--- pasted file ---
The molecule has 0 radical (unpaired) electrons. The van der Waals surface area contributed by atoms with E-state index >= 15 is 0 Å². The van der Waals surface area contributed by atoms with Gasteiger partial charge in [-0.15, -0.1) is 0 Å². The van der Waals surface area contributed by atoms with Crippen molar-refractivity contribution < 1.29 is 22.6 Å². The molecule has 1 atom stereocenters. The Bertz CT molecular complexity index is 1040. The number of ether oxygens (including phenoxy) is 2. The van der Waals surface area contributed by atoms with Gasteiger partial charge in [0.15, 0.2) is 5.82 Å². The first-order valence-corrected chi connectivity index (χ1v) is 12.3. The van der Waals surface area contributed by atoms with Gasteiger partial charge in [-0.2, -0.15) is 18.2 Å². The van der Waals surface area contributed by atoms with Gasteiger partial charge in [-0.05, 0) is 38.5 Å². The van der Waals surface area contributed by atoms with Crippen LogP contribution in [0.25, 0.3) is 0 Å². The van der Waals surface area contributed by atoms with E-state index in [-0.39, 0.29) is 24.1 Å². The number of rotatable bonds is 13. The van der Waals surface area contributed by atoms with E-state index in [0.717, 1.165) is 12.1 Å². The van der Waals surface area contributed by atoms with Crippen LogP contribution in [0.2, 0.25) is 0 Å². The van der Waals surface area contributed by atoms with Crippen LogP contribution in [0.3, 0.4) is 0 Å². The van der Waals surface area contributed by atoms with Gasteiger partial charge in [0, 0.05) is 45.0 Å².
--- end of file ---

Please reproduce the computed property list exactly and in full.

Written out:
The molecule has 0 radical (unpaired) electrons. The van der Waals surface area contributed by atoms with E-state index >= 15 is 0 Å². The van der Waals surface area contributed by atoms with Gasteiger partial charge in [-0.15, -0.1) is 0 Å². The van der Waals surface area contributed by atoms with Crippen molar-refractivity contribution < 1.29 is 22.6 Å². The molecule has 1 atom stereocenters. The Bertz CT molecular complexity index is 1040. The number of ether oxygens (including phenoxy) is 2. The van der Waals surface area contributed by atoms with Gasteiger partial charge in [0.15, 0.2) is 5.82 Å². The first-order valence-corrected chi connectivity index (χ1v) is 12.3. The van der Waals surface area contributed by atoms with Gasteiger partial charge in [-0.2, -0.15) is 18.2 Å². The van der Waals surface area contributed by atoms with Gasteiger partial charge in [-0.05, 0) is 38.5 Å². The van der Waals surface area contributed by atoms with Crippen LogP contribution in [0.25, 0.3) is 0 Å². The van der Waals surface area contributed by atoms with E-state index in [-0.39, 0.29) is 24.1 Å². The number of rotatable bonds is 13. The van der Waals surface area contributed by atoms with E-state index in [0.717, 1.165) is 12.1 Å². The van der Waals surface area contributed by atoms with Crippen LogP contribution in [0.2, 0.25) is 0 Å². The van der Waals surface area contributed by atoms with Crippen LogP contribution in [0.3, 0.4) is 0 Å². The van der Waals surface area contributed by atoms with Gasteiger partial charge in [0, 0.05) is 45.0 Å².